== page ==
How has the advancement of the Modern Movement design ethos, through geo-political expansion from the Western world, challenged the cultural foundation and aesthetic heritage of Asia?
The 13th International Docomomo Conference, hosted in Asia for the first time, seeks to explore the powerful complexities of expansion and conflict. Examining the effects of the expansion of a Eurocentric design philosophy into distinctly individual, pre-existing yet violently colonized cultures, the organization declares that “conflict is not necessarily a pejorative but…a challenge for the future.”
Construction is well underway for KPF’s Lotte World Tower in Seoul, however the mysterious appearance of sinkholes in the surrounding area – as reported by CNN - has brought on a slew of safety concerns. Authorities have been unable to determine the cause of the sinkholes which have appeared in a number of locations around Seoul’s Songpa District, although they have ruled out sewerage as a possibility. To learn more about the bizarre phenomenon putting the 123-story tower under scrutiny, click here.
In collaboration with client Shinsegae, Olson Kundig Architects has designed a 20,000 square foot roof garden in Uijeongbu, South Korea. Sitting atop the ninth floor of a twelve story department store, the park acts as a playground for children and a cultural center for the community. The project follows a rising trend: placing green spaces on top of buildings in urban areas to create safe and secluded public places. This particular garden uses entirely native species and incorporates sculptures by the artist Do-Ho Suh.
Urban farming is nothing new, but Aprilli Design Studio‘s proposal for a completely open-air skyscraper does put a novel spin on the sustainable ideal. Instead of tacking greenery onto roofs and balconies, they incorporate agriculture into cities by dedicating entire buildings to the cause. To learn more about the tree-like design, check out Fast Company’s article here.
The Daegu Architectural Culture Confederation (DACC) recently announced an international ideas competition to design the new gymnasium complex for the city of Dalseong, South Korea.
The objective is to contribute to the improvement of the quality of life of Dalseong-gun’s citizens by procuring a space for health promotion and sports activities, offering the foundations by which to enjoy the benefits of sports, culture and welfare, and thus building a new gymnasium complex, replacing the small and outdated existing one.
Registration closes August 7 and the deadline for submission is September 5. You can find all the details in the competition’s official website.
Today, the Korean Peninsula provides a striking example of a post-war polarization: two opposite political and economical systems, constantly presented in contrast/conflict by the global media, that still maintain an intricate, complicated relationship. Architecture’s role in this polarization was instrumental. North Korea sought to represent the aspirations of a new communist nation within a context devastated after the war — a tabula-rasa from which adaptations of modernism could appear. In South Korea, fast economic growth bred a form of modernization that represented the ideals of a globalized world.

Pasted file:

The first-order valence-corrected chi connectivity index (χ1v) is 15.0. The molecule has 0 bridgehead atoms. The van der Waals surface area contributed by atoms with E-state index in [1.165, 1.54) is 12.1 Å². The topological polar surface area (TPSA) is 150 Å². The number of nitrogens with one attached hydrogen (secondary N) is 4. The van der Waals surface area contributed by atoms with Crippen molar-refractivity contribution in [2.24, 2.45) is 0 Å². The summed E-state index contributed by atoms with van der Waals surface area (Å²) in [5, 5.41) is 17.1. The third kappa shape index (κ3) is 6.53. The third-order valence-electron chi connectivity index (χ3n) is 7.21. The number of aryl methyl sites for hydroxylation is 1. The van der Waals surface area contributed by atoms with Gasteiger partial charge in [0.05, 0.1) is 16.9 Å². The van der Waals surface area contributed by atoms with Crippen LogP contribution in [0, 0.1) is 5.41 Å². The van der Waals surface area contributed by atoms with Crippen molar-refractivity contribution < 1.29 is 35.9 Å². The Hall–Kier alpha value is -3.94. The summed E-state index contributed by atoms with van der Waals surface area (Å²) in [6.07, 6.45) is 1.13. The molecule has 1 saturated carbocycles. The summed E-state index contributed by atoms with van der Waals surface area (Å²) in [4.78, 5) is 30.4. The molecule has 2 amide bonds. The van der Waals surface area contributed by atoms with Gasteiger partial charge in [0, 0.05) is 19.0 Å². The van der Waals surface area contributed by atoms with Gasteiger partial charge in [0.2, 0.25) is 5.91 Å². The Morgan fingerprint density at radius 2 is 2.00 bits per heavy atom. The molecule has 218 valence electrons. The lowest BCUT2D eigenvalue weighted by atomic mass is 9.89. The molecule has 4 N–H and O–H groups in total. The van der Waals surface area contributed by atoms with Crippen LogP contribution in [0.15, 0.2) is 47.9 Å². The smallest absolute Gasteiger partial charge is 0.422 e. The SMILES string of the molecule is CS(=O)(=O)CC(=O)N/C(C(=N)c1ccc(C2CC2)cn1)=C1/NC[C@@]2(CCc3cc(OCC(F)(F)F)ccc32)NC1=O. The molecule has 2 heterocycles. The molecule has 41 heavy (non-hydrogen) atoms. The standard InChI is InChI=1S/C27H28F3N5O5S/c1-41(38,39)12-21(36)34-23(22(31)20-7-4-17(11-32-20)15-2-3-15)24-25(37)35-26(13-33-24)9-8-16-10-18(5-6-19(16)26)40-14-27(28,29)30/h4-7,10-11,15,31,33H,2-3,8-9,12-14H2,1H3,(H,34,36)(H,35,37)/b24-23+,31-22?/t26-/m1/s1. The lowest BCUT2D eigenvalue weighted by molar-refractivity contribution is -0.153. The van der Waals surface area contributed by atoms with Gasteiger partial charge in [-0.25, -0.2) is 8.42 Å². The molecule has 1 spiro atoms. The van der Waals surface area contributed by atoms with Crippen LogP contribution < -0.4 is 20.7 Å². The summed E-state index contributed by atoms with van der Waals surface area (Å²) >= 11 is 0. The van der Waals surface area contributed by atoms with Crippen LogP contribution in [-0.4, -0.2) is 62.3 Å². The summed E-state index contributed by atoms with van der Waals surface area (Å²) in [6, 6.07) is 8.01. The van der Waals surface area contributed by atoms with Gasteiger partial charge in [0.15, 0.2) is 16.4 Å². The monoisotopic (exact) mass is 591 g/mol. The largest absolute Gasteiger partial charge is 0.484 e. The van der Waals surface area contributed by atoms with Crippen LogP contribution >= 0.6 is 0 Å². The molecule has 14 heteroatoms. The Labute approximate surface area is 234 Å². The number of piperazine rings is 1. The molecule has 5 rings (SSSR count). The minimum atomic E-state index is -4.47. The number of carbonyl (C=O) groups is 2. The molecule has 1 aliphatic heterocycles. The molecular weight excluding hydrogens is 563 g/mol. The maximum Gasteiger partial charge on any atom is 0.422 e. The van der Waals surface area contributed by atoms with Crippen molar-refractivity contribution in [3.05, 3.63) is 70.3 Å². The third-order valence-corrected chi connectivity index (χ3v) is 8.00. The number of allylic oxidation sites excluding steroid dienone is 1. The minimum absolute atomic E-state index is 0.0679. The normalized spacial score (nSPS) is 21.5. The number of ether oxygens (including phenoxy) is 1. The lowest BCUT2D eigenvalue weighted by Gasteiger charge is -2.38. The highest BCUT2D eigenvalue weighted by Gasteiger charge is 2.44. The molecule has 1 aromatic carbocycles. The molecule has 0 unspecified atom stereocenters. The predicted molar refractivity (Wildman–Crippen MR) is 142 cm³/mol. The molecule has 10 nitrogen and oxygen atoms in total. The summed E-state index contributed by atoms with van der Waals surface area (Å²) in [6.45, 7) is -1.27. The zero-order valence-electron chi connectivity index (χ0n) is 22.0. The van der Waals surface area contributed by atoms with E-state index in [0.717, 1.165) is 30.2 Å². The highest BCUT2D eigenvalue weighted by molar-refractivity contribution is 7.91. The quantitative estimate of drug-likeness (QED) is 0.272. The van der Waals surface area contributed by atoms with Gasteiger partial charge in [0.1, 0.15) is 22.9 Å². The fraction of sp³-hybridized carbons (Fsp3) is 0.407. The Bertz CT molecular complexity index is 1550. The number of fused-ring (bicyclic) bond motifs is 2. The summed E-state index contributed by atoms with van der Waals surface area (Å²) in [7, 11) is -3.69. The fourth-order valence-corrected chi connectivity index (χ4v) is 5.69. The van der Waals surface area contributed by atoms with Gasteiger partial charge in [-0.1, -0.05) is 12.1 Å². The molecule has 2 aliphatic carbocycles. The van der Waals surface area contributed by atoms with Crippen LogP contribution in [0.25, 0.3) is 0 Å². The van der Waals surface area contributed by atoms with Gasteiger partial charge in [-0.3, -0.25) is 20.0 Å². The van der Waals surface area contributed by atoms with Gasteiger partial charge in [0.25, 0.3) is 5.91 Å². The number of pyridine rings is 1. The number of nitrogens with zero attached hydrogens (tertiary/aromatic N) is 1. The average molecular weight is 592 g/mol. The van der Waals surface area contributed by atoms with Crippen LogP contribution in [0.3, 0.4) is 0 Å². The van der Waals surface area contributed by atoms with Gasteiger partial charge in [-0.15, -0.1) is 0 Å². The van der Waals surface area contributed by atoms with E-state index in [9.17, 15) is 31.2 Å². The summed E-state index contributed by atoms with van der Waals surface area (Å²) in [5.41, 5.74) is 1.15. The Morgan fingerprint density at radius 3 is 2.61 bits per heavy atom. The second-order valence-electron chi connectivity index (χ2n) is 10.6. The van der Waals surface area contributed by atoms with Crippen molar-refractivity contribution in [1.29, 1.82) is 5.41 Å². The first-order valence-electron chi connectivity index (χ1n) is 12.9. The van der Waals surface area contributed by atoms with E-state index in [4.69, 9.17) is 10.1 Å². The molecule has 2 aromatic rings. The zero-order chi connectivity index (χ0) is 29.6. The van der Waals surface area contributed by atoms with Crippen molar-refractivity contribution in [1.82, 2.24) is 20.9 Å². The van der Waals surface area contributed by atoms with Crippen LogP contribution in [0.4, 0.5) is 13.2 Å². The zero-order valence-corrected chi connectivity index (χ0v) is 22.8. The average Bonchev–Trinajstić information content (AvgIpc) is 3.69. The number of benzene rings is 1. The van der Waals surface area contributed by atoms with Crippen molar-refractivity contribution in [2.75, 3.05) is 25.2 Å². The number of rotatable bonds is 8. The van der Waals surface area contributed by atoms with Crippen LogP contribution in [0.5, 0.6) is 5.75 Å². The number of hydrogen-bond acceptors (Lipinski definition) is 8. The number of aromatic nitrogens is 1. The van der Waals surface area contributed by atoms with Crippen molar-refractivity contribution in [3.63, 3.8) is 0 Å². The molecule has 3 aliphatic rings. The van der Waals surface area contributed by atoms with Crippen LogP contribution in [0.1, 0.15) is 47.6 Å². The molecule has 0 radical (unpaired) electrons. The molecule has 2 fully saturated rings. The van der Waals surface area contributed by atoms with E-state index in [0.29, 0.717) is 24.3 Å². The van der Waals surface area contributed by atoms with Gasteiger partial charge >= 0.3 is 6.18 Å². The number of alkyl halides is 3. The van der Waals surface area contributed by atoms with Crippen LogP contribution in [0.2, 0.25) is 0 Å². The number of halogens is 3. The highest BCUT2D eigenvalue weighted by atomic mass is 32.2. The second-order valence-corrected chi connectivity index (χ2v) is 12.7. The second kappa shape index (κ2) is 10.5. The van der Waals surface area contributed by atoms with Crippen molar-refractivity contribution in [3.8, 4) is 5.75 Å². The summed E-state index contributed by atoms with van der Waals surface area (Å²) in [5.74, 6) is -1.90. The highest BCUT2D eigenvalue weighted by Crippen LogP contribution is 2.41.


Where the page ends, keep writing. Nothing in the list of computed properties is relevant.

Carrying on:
These distinct absorptions of modernity, and the relation between the two neighboring nations, are represented in Korea’s Pavilion in an exhibition called Crow’s Eye View, winner of the Gold Lion at the Venice Biennale 2014. The dense exhibition, commissioned and curated by Minsuk Cho together with Hyungmin Pai and Changmo Ahn, used every corner of the pavilion to represent this subject. The curators invited a multidisciplinary group of architects, urbanists, poets, writers, artists, photographers, film-makers, curators and collectors to demonstrate (to best of their availability, since official cooperation with North Korean institutions proved impossible) the architectural intersections and divisions between North and South Korea.
Recognized by the judges as “research in action,” Crow’s Eye View provided an invaluable addition to a discourse which has been predominantly carried by Western-centric narratives. And it is precisely this that, according to rumors, made it Koolhaas’ favorite pavilion.
The Museum of Modern Art and MoMA PS1 has announced a partnership with the National Museum of Modern and Contemporary Art (MMCA) in Seoul that has expanded the international Young Architects Program (YAP) to South Korea. Just as YAP presents opportunities for emerging architects to design and build temporary installations in New York, Chile, Rome and Istanbul, YAP Korea will offer the MMCA’s outdoor Museum Plaza as the summer installation site.
Already, a winner has been chosen from 26 submissions to serve as the inaugural YAP Korea installation. With completion planned for July 8, winning team Moon Ji Bang (Threshold) is amidst the final preparations for mystical, mythology-inspired installation that will transcend visitors from the daily hustle into a cloud-like landscape of air balloon structures.